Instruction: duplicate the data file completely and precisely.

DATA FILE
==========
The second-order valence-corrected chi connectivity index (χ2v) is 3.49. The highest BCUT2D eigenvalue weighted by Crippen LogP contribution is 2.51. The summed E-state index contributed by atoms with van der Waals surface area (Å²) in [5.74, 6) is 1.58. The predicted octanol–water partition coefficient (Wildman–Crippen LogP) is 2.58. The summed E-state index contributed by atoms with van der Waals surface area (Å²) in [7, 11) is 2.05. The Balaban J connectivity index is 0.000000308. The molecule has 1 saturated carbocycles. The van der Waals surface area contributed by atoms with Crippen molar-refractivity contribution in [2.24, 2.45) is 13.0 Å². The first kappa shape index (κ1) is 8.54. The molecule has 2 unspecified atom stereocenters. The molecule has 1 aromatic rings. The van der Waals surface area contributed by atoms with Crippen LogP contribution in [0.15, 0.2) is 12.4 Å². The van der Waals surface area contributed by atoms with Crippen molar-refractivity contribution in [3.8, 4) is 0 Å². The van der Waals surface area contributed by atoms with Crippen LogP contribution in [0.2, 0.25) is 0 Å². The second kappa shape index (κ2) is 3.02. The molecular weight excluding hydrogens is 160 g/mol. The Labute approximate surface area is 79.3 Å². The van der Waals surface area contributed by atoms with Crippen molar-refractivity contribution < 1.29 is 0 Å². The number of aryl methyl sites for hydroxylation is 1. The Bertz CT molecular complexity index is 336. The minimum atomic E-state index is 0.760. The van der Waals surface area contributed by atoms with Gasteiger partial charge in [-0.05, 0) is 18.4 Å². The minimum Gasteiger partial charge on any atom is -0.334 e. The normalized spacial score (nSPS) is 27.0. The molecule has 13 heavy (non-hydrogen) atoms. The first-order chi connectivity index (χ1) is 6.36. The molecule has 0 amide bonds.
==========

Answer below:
The second-order valence-corrected chi connectivity index (χ2v) is 3.49. The highest BCUT2D eigenvalue weighted by Crippen LogP contribution is 2.51. The summed E-state index contributed by atoms with van der Waals surface area (Å²) in [5.74, 6) is 1.58. The predicted octanol–water partition coefficient (Wildman–Crippen LogP) is 2.58. The summed E-state index contributed by atoms with van der Waals surface area (Å²) in [7, 11) is 2.05. The Balaban J connectivity index is 0.000000308. The molecule has 1 saturated carbocycles. The van der Waals surface area contributed by atoms with Crippen molar-refractivity contribution in [2.24, 2.45) is 13.0 Å². The first kappa shape index (κ1) is 8.54. The molecule has 2 unspecified atom stereocenters. The molecule has 1 aromatic rings. The van der Waals surface area contributed by atoms with Crippen LogP contribution in [0.15, 0.2) is 12.4 Å². The van der Waals surface area contributed by atoms with Crippen molar-refractivity contribution in [3.8, 4) is 0 Å². The van der Waals surface area contributed by atoms with Crippen LogP contribution in [0.2, 0.25) is 0 Å². The second kappa shape index (κ2) is 3.02. The molecular weight excluding hydrogens is 160 g/mol. The Labute approximate surface area is 79.3 Å². The van der Waals surface area contributed by atoms with Crippen molar-refractivity contribution < 1.29 is 0 Å². The number of aryl methyl sites for hydroxylation is 1. The Bertz CT molecular complexity index is 336. The minimum atomic E-state index is 0.760. The van der Waals surface area contributed by atoms with Gasteiger partial charge in [-0.05, 0) is 18.4 Å². The minimum Gasteiger partial charge on any atom is -0.334 e. The normalized spacial score (nSPS) is 27.0. The molecule has 13 heavy (non-hydrogen) atoms. The first-order chi connectivity index (χ1) is 6.36. The molecule has 0 amide bonds.